John Davis uses a batter dispenser alongside others that will make hundreds of the tasty pancakes for the Pancake Supper at Trinity Episcopal Church on Tuesday. (Special to The Commercial/William Harvey)
The men of Trinity Episcopal Church teamed up again with their counterparts from Grace Episcopal to host the 96th annual Shrove Tuesday Pancake Supper.
Held in Trinity’s fellowship hall, the event regularly draws hundreds of people to downtown Pine Bluff to enjoy pancakes, sausage and camaraderie.
Rev. Walter Van Zandt Windsor, the rector at Trinity, provided an explanation of the event and its historical roots.
“The word ‘shrove’ comes from shriven which is when we rid ourselves mentally, spiritually and physically of all excesses,” Windsor said. “Physically we rid ourselves of sweets, red meat and other things that people needed to get rid of in the larder [food storage area] in preparation for Lent. Historically, in England this is how pancake suppers got started.”
Windsor made a distinction between the Shrove Tuesday tradition of the Episcopal church and the Mardi Gras revelry associated with the Catholic tradition.
“With Mardi Gras, it’s about indulging in as much excess as you can the day before Ash Wednesday and the start of Lent,” Windsor said. “That is not our tradition. For us the day is about ridding ourselves of this excess before the start of Lent.”
John Davis is the president of the Trinity men’s club and has been participating in the pancake supper for around 30 years.
“It’s almost like the community expects it,” Davis said of the perennial popularity of the event. “We are expecting to sell between 400 and 500 meals tonight with between 200 and 250 of those being takeout.”
Davis said that the $6 per person cost of the meals is used for things including sending young people to summer camps and buying items needed by the church, including the tables and chairs set up in the fellowship hall.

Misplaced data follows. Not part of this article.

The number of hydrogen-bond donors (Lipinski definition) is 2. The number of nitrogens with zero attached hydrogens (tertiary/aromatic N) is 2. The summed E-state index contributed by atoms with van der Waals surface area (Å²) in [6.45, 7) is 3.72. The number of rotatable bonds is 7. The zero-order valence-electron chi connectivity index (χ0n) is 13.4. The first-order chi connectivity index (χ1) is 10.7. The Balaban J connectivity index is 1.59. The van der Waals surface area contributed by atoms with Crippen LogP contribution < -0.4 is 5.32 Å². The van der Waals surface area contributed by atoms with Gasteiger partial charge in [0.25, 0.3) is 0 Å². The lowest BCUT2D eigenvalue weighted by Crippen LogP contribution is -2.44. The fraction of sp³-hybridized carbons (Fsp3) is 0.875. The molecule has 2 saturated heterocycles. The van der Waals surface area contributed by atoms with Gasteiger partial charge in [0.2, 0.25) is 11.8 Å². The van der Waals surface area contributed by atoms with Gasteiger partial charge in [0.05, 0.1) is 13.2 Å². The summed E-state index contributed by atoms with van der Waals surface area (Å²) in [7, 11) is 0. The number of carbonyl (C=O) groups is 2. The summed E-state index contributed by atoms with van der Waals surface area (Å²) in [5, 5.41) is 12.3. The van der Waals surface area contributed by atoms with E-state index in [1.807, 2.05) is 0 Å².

The amount of money earned by each church is determined by counting the number of sold tickets color coded for Trinity and the number of sold tickets color coded for Grace and multiplying by six.
“You see a lot of people here every year that you only see here,” Davis said.
Davis said that the three large pancake griddles being used to prepare the star attraction are owned by the church.
“We’ve had these about 10 years now,” Davis said. “We used to rent them from somewhere else but it is much easier to have our own.”
Fred Davis said that he has been helping with the pancake supper since the mid-1970s.
“I really enjoy the camaraderie,” Davis said. “It’s a fun thing to do. It was a men’s club event that led to me becoming Episcopalian.”
Bob Hart is president of the Grace Episcopal men’s club and agreed that the event provided an opportunity to meet with people not very often seen.
“I believe Grace started participating in the pancake supper with Trinity not long after Grace was founded in 1959,” Hart said.
Bill Bridgforth, a member of Trinity, said that he has been helping with the pancake supper for 40 years.
“It brings people into the church and gives the people of the church an opportunity to work together in a community-oriented environment,” Bridgforth said.
Shane Bridgforth said that the men of his family have a tradition of working at the pancake supper.
“This brings back great memories,” Bridgforth said. “I used to come here as a kid. Now I work the supper. My dad and my son have also worked it. This is an important event for the Episcopal Church.”
Ron Passmore said that he married into the church.
“I’ve been married to my wife for 26 years and I’ve been helping with the pancake supper for 25,” Passmore said. “My son did this with me and he’s a junior in college now. The social aspect of it is fun.”
Phil McBee of Trinity, dressed in a black tuxedo with red and green plaid tie and cummerbund, served as the maiter d’ for the evening.
“I’ve been doing this now for six or seven years,” McBee said. “It’s nice just being with the people and talking with them.”
A gentleman who gave his name as “Mr. Mack,” said that he had been helping with the event for 37 years.
“I enjoy the preparation aspect of it and getting everything ready,” Mack said. “The money we raise is used in part to support Neighbor to Neighbor and different outreach programs. We also use it to buy things that are needed in the church.”
Delos and Hazel McCauley said that the pancake supper has been an annual tradition for them for a number of years as a result of one of their hobbies.
“We play duplicate bridge on Tuesday nights and Sam Cheesman, who helps with the pancake supper, is the president of our club,” Delos McCauley said. “So he sells us tickets every year and we come.”